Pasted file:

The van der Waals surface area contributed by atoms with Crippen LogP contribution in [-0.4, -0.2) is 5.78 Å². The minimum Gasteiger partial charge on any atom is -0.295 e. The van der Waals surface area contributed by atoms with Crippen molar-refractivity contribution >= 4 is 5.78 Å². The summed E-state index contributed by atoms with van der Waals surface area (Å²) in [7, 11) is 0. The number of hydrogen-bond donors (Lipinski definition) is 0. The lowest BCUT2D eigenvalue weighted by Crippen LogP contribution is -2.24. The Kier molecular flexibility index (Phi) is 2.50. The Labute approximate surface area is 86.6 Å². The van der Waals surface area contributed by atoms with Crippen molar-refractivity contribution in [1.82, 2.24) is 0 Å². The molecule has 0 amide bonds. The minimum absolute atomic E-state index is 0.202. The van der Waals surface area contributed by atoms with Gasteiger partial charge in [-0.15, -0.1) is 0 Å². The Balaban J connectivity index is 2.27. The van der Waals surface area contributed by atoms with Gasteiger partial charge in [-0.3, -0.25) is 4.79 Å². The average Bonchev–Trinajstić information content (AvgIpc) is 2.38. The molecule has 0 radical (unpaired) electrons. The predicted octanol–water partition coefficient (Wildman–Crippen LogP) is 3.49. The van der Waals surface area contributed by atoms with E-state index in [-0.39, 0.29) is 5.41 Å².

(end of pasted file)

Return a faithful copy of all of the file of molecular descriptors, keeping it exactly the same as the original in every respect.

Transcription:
The van der Waals surface area contributed by atoms with Crippen LogP contribution in [-0.4, -0.2) is 5.78 Å². The minimum Gasteiger partial charge on any atom is -0.295 e. The van der Waals surface area contributed by atoms with Crippen molar-refractivity contribution >= 4 is 5.78 Å². The summed E-state index contributed by atoms with van der Waals surface area (Å²) in [7, 11) is 0. The number of hydrogen-bond donors (Lipinski definition) is 0. The lowest BCUT2D eigenvalue weighted by Crippen LogP contribution is -2.24. The Kier molecular flexibility index (Phi) is 2.50. The Labute approximate surface area is 86.6 Å². The van der Waals surface area contributed by atoms with Crippen molar-refractivity contribution in [1.82, 2.24) is 0 Å². The molecule has 0 amide bonds. The minimum absolute atomic E-state index is 0.202. The van der Waals surface area contributed by atoms with Gasteiger partial charge in [-0.15, -0.1) is 0 Å². The Balaban J connectivity index is 2.27. The van der Waals surface area contributed by atoms with Gasteiger partial charge in [-0.3, -0.25) is 4.79 Å². The average Bonchev–Trinajstić information content (AvgIpc) is 2.38. The molecule has 0 radical (unpaired) electrons. The predicted octanol–water partition coefficient (Wildman–Crippen LogP) is 3.49. The van der Waals surface area contributed by atoms with E-state index in [-0.39, 0.29) is 5.41 Å².